They’re always blaming the children. After years of research showing that couples with daughters are more likely to divorce, Duke researchers Tuesday offered up an interesting explanation as to why: female embryos are better at toughing it out.
Duke economist Amar Hamoudi co-authored the study, which analyzed longitudinal data from a random sample of Americans between 1979 and 2010. Their results showed that women who reported higher levels of relationship stress, linked to a increased prevalence of later divorce, were more likely to give birth to girls.
“Girls may well be surviving stressful pregnancies that boys can’t survive,” Hamoudi said. “Thus girls are more likely than boys to be born into marriages that were already strained.”
Research has widely documented men’s higher mortality rates from birth to age 100, and recent studies have shown that the “female survival advantage” may even begin in the womb. Hamoudi suggests that science needs to take a closer look at this critical life stage.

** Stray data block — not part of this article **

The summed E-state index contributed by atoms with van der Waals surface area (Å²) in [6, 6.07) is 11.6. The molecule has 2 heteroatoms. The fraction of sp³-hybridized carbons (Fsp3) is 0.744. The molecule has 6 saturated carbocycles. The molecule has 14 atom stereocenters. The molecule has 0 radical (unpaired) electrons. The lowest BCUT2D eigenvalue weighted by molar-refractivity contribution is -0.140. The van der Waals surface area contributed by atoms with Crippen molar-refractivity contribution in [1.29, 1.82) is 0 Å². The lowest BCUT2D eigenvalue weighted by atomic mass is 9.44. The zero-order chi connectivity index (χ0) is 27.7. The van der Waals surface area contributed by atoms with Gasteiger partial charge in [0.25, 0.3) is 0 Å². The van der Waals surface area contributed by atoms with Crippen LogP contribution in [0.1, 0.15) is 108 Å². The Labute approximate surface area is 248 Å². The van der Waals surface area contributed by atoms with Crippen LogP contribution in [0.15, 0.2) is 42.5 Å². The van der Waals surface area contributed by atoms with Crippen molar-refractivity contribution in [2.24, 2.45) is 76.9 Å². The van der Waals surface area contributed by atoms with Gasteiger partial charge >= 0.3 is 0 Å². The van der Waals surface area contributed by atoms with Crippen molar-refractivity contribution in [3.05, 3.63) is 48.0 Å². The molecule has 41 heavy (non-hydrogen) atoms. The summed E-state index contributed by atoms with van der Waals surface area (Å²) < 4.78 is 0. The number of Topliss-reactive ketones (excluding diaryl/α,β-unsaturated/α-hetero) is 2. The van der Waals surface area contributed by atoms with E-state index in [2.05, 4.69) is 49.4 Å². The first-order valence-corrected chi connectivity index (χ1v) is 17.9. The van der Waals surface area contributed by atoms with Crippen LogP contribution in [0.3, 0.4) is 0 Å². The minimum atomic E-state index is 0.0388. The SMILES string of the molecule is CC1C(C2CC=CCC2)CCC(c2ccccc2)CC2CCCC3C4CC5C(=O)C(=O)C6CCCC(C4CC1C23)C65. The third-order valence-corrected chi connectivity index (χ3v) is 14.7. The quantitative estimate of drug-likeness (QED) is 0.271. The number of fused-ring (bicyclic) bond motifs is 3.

“It’s time for population studies to shine a light on the period of pregnancy,” Hamoudi said. “The clock does not start at birth.”
- Inside Mississippi's Last Abortion Clinic—and the Biggest Fight for Abortion Rights in a Generation
- Do Current COVID-19 Tests Still Detect Omicron?
- The First U.S. Offshore Wind Farm Could Be a Lifeline for Struggling New England Cities
- Welcome to TV's Era of Peak Redundancy
- The Key Role a Local Newspaper Played in the Trial Over Ahmaud Arbery's Murder
- TIME's Top 100 Photos of 2021
- 2021: The Year the Grift Kept Giving